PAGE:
The picture on the right above shows a "mini-dirigible" I spotted near Marfa. There was a secure fence around it and I noticed as I drove by the gate that the site was some sort of U. S. Air Force installation. I later learned that these little blimps, about 1/4 the size of the Goodyear blimp, carry radar that's used to spot illegals sneaking across the border.
17. U. S. 90: Today's Route 66?
My Travel Log
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At Alpine, I dropped southward 100 miles to visit Big Bend National Park -- that'll be covered in Chapter 18. But after leaving the park, I got back on Route 90 again. Listen to the towns! ... Doesn't it just make you want to go explore them all? Marathon, Longfellow, Pumpville, Langtry, Del Rio, Uvalde, D'Hanis, Hondo, and Castroville. Of course, Del Rio is larger than the rest, but still as colorful. As I drove through, I checked all the radio stations. Of about 10 stations, 8 were Spanish-speaking and the other 2 were country music stations ... lol. That kind of spells out the 'feel' of the area. I don't intend to poke any fun at the area -- I was fascinated by the proximity to Mexico and the "true Texas" feeling in every town I passed through. For anyone with an interest in the "old West", I'd think this would be a really neat auto trip. Fly into San Antonio, take 2-3 days to visit all these towns, then fly out of El Paso. But wait! When you first get to San Antonio and are looking for a place for supper ... Do you like German food? If so, take a short drive up to New Braunfels and eat at Oma's -- (that's German for Grandma's) -- really great, really authentic German cuisine!
I kind of passed over it casually in the town list above, but Langtry is one of the main reasons I decided to travel on Route 90 in the first place. Langtry is actually a few miles off the highway, but I had noticed it on the map a long way back and it was one of my planned stops. Assuming you've all heard of the "Law West of the Pecos", you'll know why I stopped at Langtry. I've included a shot of their post office on the right. Beyond the post office, you can spot some of the deserted, "real ghost town" buildings.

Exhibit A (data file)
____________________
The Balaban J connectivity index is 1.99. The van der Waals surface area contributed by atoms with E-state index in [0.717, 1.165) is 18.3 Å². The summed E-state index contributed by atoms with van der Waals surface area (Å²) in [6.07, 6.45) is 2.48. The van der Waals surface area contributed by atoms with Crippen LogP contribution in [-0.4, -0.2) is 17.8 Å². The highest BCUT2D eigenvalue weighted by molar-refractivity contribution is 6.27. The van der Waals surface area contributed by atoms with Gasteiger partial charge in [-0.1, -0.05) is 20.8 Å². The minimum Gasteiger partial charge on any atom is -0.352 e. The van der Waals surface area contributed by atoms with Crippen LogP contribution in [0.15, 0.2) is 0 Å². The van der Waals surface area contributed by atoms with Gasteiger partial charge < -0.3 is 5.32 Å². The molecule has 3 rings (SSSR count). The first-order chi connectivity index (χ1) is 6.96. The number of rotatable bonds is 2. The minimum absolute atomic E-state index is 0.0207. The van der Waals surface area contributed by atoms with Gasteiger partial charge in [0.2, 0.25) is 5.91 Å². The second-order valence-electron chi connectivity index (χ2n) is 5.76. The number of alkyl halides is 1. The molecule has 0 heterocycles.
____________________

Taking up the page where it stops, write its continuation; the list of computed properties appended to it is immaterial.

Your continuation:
I don't recall what the show was, but somewhere in my distant past I recall watching a black and white movie with Judge Roy Bean sitting on the front porch of his saloon dispensing western justice. Seems like Paul Newman was playing the judge. In Langtry, you'll see that exact porch where he sat! ... or at least it looks exactly like it.
As you first come into town, the post office shown above is on one side of the street and the Judge Roy Bean Visitor Center (left below) is on the other. Then, after perusing all the displays in the center, you walk out back and there stands the saloon "The Jersey Lilly" (2nd from left below). Next to that, two shots of the inside of the saloon.
As you walk down Langtry's "main drag", you first pass some deserted "ghost-town-like" buildings, then a fully operational bar/restaurant, then more deserted buildings, etc. It's like people went through choosing which to restore and just leaving the rest. On the right, one of the larger deserted houses. In the center, the interior of the same house. On the left below, a shot of a business obviously run by the Torres' -- arch-rivals of Judge Bean in many of his endeavors. One of the Torres men actually got elected to the judge position for one year, then it later reverted to Bean. These are only a few of many buildings in the town. CLICK ANY PICTURE FOR A LARGER VIEW!
Interior of a big, deserted house
Exterior of big, deserted house